A commercial building lease involves a significant commitment for both the landlord (lessor) and tenant (lessee). It is all too easy to make mistakes that are difficult to “undo” or solve down the track. It is important to seek legal advice prior to you signing a commercial lease and that every clause is reviewed to ensure that you do not end up facing financial or legal difficulties down the track.
Here are some of the most common mistakes we see on behalf of buyers:
It is important that before entering into a lease you check with the local council to ensure that your intended use of the premises is permitted under council’s zoning & development requirements.
Failing to do checks
Whilst it may seem obvious, buyers should ensure that they investigate to ensure buildings and improvements are compliant with local, state and federal requirements.
Negotiate key terms that are beneficial to you
The amount of rent to be paid is not the only key term to be negotiated. Other important considerations to be negotiated before signing a Heads of Agreement/Lease Proposal include:
- Rent reviews – the methods of rent review are determined by agreement between the parties can be by way of fixed rate increase, determined by CPI or by market review. The method applied can make a big difference to the rent payable at each date provided under the Lease for the rent to be reviewed.
- Term of the lease – you may be committing to a 5- or 10-year lease and should do the math to help you decide if you will be able to meet your obligations over the entire term.
- Outgoings – these are essentially the costs you are obliged to pay which can include water, electricity, cleaning costs, land tax etc. Sometimes there is no separate charge for outgoings. If you are required to pay all or a proportion of the outgoings it is crucial to obtain an estimate and to identify precisely what outgoings you are agreeing to pay.
- Options to renew the lease – the frequency and term of each option to be renewed. This will give you more flexibility if the business is going well to then renew the lease on the terms which have already been agreed upon.
- Subleasing/rights of assignment limitations (a sub-leasing clause can provide reassurance should the business fail, or repayments become impossible, whilst a right of assignment clause enables a tenant to transfer the lease if they decide to sell the business.
- Security deposits/bank guarantee provisions – the amount required by the landlord can vary to cover for e.g. an amount representing 3-6 months’ rent plus GST.
- Make good provisions – this can be costly to a tenant depending upon the extent required by the landlord of make good work required to be undertaken to the premises at the end of the term of the lease or in the event of default under the lease or even on various dates during the term of the lease.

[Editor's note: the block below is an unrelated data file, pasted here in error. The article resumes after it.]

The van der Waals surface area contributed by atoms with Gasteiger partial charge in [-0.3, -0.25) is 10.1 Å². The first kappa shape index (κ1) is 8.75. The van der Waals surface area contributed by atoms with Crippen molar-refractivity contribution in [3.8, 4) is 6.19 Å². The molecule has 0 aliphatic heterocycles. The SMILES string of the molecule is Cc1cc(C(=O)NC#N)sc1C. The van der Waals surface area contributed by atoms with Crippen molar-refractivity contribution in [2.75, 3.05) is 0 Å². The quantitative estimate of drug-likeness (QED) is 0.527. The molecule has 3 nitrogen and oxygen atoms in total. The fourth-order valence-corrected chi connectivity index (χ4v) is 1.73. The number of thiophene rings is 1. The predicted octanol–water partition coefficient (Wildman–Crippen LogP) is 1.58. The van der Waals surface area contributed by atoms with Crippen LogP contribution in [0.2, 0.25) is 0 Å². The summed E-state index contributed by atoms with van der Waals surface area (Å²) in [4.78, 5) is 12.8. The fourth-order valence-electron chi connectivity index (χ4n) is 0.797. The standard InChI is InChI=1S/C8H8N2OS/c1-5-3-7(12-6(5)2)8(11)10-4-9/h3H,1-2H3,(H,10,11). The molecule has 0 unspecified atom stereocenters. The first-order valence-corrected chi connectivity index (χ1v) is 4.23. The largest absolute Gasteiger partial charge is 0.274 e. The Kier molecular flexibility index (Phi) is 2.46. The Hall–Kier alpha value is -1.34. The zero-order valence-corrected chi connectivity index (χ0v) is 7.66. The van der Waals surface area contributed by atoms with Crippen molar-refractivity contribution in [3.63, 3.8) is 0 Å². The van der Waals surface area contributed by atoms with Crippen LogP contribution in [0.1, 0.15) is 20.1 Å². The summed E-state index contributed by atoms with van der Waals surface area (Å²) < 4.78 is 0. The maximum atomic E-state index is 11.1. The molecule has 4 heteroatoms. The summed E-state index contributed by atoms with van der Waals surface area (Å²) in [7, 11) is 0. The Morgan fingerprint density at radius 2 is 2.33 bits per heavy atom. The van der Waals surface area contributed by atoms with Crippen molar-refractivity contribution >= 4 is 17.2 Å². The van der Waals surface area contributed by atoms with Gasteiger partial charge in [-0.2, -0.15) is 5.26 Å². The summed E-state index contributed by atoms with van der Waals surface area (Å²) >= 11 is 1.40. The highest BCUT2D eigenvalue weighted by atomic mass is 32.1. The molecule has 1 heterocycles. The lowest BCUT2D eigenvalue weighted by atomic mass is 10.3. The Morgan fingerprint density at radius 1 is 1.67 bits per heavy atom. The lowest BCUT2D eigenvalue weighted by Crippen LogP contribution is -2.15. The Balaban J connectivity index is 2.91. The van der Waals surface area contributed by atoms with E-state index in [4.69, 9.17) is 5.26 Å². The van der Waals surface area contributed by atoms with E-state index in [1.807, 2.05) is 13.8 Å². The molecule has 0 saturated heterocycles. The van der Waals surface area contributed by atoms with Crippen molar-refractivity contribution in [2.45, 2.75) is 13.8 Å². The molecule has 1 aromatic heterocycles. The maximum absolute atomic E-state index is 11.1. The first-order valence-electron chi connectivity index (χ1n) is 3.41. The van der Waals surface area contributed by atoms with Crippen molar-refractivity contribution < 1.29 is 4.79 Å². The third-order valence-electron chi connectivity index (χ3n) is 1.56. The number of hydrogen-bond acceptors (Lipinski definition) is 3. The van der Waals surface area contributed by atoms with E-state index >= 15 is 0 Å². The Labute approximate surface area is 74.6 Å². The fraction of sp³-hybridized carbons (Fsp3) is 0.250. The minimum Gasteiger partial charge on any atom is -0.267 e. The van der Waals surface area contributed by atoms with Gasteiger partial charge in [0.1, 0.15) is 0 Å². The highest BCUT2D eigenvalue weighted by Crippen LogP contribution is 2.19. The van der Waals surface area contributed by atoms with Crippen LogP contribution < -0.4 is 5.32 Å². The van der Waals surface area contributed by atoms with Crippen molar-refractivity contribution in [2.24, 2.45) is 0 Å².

- Legal costs – generally these days, the parties agree to each pay their own legal costs in relation to the lease however on occasions the landlord will require the tenant to pay not only the tenant’s own legal fees, but also the landlord’s legal fees. This should be negotiated so that you do not pay the landlord’s fees or at the very least, the amount to be paid is capped.
Failure to give proper consideration to these issues may be detrimental to your business.
Signing the Heads of Agreement/Lease Proposal without legal advice
A tenant should ensure that their lawyer reviews the Heads of Agreement/Lease proposal prior to signing same and can suggest amendments thereto in an effort to protect your interests. Once signed, the landlord’s lawyer will prepare the Lease incorporating the agreed terms set out in the signed document and it will generally be too late to negotiate such terms if they are unfavourable to you. Do not skim over the details. It is imperative that you know precisely what your responsibilities will be for the length of the lease. Do not assume something is included in the Lease. For e.g, you may be expected to upkeep the air conditioning equipment. Also, not all car parks/garages/parking spaces on the property are included in the Lease and you may find yourself paying for these elsewhere. There could also be additional clauses providing for fit out restrictions or access hours to the premises or requiring certain operating hours for the business.
Failing to seek legal advice before entering into the Lease Agreement
The next step is to arrange for a lawyer to carefully review the Lease, advise you in regards thereto and suggest/negotiate amendments to be made to the Lease in an effort to protect your interests.
For more information, contact Rockliff Snelgrove Lawyers on (02) 9299 4912.